• Arborists, landscapers, gardeners, and similar service professionals, but only to the limited extent necessary to maintain the habitability, sanitation, operation of businesses or residences, or the safety of residents, employees, or the public (such as fire safety or tree trimming to prevent a dangerous condition), and not for cosmetic or other purposes (such as upkeep).

For more detailed information on how these Orders impact construction activities, see our Alert here:

Additionally, for any community college districts and LEAs with dormitories or employee housing, the new Orders prohibit residents from moving residences unless an already planned move cannot be delayed, or if necessary for safety or to preserve access to shelter.

These updated Orders will require action by all LEAs that are continuing to operate at any physical locations.  At minimum, LEAs must prepare, post, and implement the requisite Social Distancing Protocol by tomorrow, and many will have to make changes to or further restrict their ongoing operations.  We expect that the State and other local jurisdictions will also issue updated orders and guidance which may impact the applicable restrictions locally or statewide.  AALRR will continue to monitor changes as they develop.


In an effort to slow the spread of the coronavirus (COVID-19), the Chief Health Officers of San Francisco, Santa Clara, San Mateo, Marin, Contra Costa, Alameda, and Santa Cruz Counties, as well as the City of Berkeley (which is within Alameda County), have each issued Orders requiring residents to “shelter in their places of residence” starting at 12:01 a.m. on March 17, 2020, through Tuesday, April 7, 2020, unless rescinded or extended.  Residents of the seven affected counties were given only twelve hours’ notice before the Order took effect.  In contrast to prior guidance from public officials, these are mandatory Orders which have the force of law.  Violation of the Orders is a misdemeanor punishable by a fine and/or jail time.

This Alert highlights the impact of these Orders on ongoing operations of school district, charter school, county office of education, community college district, and college/university employers (“school employers”).

First responders, emergency personnel, court personnel, and law enforcement personnel (presumably including sworn school police) are categorically exempt from the Orders.  All other persons within the seven affected counties may leave their residences only to provide or access “Essential Activities,” “Essential Governmental Functions,” or “Essential Businesses,” perform “Minimum Basic Operations,” or to perform operations and maintenance of “Essential Infrastructure.” – all as defined in the Orders.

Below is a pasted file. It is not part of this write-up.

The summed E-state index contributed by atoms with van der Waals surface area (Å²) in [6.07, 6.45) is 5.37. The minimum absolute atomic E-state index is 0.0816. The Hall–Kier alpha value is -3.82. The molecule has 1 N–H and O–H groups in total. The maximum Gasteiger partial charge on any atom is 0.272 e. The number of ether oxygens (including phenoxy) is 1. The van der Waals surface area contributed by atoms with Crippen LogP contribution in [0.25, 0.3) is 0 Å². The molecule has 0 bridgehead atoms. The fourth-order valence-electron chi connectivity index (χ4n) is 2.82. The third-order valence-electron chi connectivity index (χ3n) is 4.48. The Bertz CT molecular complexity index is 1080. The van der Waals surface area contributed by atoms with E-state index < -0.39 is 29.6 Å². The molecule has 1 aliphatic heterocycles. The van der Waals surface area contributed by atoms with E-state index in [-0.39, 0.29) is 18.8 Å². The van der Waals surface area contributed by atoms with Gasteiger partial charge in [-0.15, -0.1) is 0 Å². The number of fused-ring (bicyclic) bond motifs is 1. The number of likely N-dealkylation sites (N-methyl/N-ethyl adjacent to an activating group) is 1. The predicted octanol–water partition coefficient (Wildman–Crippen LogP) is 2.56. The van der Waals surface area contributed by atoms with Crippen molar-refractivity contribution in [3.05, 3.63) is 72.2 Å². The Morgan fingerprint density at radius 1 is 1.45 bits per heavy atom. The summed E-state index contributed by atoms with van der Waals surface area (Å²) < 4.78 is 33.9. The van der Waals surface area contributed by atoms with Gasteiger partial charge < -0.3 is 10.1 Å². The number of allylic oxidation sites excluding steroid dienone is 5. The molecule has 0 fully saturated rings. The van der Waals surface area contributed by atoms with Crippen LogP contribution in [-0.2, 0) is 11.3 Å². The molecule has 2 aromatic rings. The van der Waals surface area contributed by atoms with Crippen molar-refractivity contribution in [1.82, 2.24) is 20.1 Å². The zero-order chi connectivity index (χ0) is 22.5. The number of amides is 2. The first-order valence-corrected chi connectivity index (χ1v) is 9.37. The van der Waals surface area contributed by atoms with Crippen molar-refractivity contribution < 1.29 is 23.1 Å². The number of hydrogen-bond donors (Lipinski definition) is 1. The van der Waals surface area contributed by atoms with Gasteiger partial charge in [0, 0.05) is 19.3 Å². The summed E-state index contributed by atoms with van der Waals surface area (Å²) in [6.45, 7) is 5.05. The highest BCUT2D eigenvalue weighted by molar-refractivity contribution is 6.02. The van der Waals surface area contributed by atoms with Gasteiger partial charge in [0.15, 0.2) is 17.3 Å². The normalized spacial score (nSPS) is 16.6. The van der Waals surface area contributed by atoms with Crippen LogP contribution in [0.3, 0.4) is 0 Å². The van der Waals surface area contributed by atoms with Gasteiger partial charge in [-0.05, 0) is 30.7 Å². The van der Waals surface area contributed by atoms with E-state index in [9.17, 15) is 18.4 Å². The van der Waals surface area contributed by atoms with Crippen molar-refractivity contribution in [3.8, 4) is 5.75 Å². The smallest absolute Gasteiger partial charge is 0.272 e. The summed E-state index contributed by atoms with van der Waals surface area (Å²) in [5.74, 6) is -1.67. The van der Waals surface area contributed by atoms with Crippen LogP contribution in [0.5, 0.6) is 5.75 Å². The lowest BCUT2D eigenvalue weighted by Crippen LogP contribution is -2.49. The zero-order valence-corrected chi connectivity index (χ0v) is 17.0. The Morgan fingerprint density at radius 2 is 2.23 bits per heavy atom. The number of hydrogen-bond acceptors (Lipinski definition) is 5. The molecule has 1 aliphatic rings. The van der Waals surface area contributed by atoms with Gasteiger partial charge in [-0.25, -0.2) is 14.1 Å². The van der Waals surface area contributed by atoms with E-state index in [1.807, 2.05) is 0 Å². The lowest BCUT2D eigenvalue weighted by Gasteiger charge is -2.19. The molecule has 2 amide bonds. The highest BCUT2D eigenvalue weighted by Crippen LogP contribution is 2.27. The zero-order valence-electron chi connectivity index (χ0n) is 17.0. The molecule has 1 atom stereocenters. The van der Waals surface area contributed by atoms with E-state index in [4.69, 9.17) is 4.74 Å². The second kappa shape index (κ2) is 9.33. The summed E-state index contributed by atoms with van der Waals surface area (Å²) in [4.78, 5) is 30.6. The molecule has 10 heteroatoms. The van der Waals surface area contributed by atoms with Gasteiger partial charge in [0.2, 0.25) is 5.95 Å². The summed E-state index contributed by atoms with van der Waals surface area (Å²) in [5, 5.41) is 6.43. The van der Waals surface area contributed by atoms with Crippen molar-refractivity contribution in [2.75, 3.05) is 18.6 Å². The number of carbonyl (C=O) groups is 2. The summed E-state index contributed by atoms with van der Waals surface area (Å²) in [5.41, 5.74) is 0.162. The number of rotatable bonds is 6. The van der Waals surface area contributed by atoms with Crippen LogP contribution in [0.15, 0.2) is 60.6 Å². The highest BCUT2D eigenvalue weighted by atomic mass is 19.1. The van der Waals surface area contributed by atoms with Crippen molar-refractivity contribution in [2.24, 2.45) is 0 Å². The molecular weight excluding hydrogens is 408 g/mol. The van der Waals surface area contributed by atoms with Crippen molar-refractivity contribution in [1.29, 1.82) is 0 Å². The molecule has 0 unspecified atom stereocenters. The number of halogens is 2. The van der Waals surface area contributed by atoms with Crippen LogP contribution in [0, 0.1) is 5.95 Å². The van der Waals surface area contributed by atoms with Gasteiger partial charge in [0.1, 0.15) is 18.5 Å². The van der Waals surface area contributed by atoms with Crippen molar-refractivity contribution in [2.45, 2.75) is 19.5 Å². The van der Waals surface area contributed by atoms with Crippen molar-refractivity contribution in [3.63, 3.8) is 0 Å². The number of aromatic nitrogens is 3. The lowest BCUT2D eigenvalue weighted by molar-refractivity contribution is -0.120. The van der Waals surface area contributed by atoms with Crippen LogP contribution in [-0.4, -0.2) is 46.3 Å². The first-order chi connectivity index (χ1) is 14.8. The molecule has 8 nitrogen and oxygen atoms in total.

Of particular note for school employers:

1. The Orders exempt persons either performing or accessing “Essential Governmental Functions.”

Governmental entities, including school employers, must designate what constitute “Essential Governmental Functions,” which are not defined in the Orders.  This is a discretionary decision, and is left to each governmental entity.  We advise any such designation be made in writing.  Many school employers have already designated emergency authority to the Superintendent or senior administrator, which would make clear that this senior administrator is authorized to make these designations.  We recommend that those school employers that have not yet taken this step do so now in order to afford speed and agility in responding to the changing COVID-19 situation. 

Governmental entities, including school employers, must “identify and designate appropriate employees or contractors to continue providing and carrying out any Essential Governmental Functions.”  We advise written confirmation of this designation be provided to such employees or contractors, and that the employees/contractors carry that document and their school employer identification to establish their credentials as providers of Essential Governmental Functions as evidence of the propriety of their being away from their residences during the shelter in place Orders.  Moreover, the Orders require that the performance of Essential Governmental Functions be performed while observing “Social Distancing Requirements,” which are defined below.